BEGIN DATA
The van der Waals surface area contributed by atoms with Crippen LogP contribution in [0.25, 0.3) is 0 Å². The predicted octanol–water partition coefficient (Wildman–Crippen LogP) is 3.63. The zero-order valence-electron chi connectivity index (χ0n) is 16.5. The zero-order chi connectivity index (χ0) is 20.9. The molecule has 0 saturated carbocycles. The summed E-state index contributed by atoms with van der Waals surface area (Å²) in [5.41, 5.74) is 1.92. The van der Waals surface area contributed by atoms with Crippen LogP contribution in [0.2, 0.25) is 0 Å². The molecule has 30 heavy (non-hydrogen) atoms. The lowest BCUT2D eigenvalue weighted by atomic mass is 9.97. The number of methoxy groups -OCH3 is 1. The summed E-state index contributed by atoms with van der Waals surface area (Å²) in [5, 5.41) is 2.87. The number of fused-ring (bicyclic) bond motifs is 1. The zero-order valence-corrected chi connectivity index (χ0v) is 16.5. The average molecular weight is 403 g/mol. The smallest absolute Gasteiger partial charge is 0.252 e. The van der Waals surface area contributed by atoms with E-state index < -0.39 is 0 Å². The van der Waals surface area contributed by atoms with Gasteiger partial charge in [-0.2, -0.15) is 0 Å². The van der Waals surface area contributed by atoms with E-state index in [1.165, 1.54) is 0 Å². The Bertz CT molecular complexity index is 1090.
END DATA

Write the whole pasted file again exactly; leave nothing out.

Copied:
The van der Waals surface area contributed by atoms with Crippen LogP contribution in [0.25, 0.3) is 0 Å². The predicted octanol–water partition coefficient (Wildman–Crippen LogP) is 3.63. The zero-order valence-electron chi connectivity index (χ0n) is 16.5. The zero-order chi connectivity index (χ0) is 20.9. The molecule has 0 saturated carbocycles. The summed E-state index contributed by atoms with van der Waals surface area (Å²) in [5.41, 5.74) is 1.92. The van der Waals surface area contributed by atoms with Crippen LogP contribution in [0.2, 0.25) is 0 Å². The molecule has 30 heavy (non-hydrogen) atoms. The lowest BCUT2D eigenvalue weighted by atomic mass is 9.97. The number of methoxy groups -OCH3 is 1. The summed E-state index contributed by atoms with van der Waals surface area (Å²) in [5, 5.41) is 2.87. The number of fused-ring (bicyclic) bond motifs is 1. The zero-order valence-corrected chi connectivity index (χ0v) is 16.5. The average molecular weight is 403 g/mol. The smallest absolute Gasteiger partial charge is 0.252 e. The van der Waals surface area contributed by atoms with E-state index < -0.39 is 0 Å². The van der Waals surface area contributed by atoms with Gasteiger partial charge in [-0.2, -0.15) is 0 Å². The van der Waals surface area contributed by atoms with E-state index in [1.165, 1.54) is 0 Å². The Bertz CT molecular complexity index is 1090.